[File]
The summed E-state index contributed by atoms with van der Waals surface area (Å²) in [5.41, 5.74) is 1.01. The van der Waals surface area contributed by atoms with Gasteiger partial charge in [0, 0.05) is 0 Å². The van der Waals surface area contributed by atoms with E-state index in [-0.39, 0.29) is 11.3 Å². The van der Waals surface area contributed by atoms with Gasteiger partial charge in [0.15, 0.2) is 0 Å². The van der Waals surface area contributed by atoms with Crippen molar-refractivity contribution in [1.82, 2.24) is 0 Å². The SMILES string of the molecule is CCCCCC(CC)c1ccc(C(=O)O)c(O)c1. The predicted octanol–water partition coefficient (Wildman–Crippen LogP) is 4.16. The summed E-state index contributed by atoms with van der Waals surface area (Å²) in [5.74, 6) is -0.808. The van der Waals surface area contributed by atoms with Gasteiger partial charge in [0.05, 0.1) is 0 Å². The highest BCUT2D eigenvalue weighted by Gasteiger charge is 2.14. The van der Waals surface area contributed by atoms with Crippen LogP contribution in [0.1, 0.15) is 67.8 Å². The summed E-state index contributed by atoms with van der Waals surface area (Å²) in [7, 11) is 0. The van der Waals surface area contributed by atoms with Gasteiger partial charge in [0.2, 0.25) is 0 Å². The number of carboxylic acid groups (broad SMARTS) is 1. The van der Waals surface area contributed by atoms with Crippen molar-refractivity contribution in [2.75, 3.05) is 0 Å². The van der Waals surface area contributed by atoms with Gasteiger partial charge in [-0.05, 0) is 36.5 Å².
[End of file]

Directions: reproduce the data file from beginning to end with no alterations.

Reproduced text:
The summed E-state index contributed by atoms with van der Waals surface area (Å²) in [5.41, 5.74) is 1.01. The van der Waals surface area contributed by atoms with Gasteiger partial charge in [0, 0.05) is 0 Å². The van der Waals surface area contributed by atoms with E-state index in [-0.39, 0.29) is 11.3 Å². The van der Waals surface area contributed by atoms with Gasteiger partial charge in [0.15, 0.2) is 0 Å². The van der Waals surface area contributed by atoms with Crippen molar-refractivity contribution in [1.82, 2.24) is 0 Å². The SMILES string of the molecule is CCCCCC(CC)c1ccc(C(=O)O)c(O)c1. The predicted octanol–water partition coefficient (Wildman–Crippen LogP) is 4.16. The summed E-state index contributed by atoms with van der Waals surface area (Å²) in [5.74, 6) is -0.808. The van der Waals surface area contributed by atoms with Gasteiger partial charge in [0.05, 0.1) is 0 Å². The highest BCUT2D eigenvalue weighted by Gasteiger charge is 2.14. The van der Waals surface area contributed by atoms with Crippen LogP contribution in [0.1, 0.15) is 67.8 Å². The summed E-state index contributed by atoms with van der Waals surface area (Å²) in [7, 11) is 0. The van der Waals surface area contributed by atoms with Gasteiger partial charge in [0.2, 0.25) is 0 Å². The number of carboxylic acid groups (broad SMARTS) is 1. The van der Waals surface area contributed by atoms with Crippen molar-refractivity contribution in [2.75, 3.05) is 0 Å². The van der Waals surface area contributed by atoms with Gasteiger partial charge in [-0.05, 0) is 36.5 Å².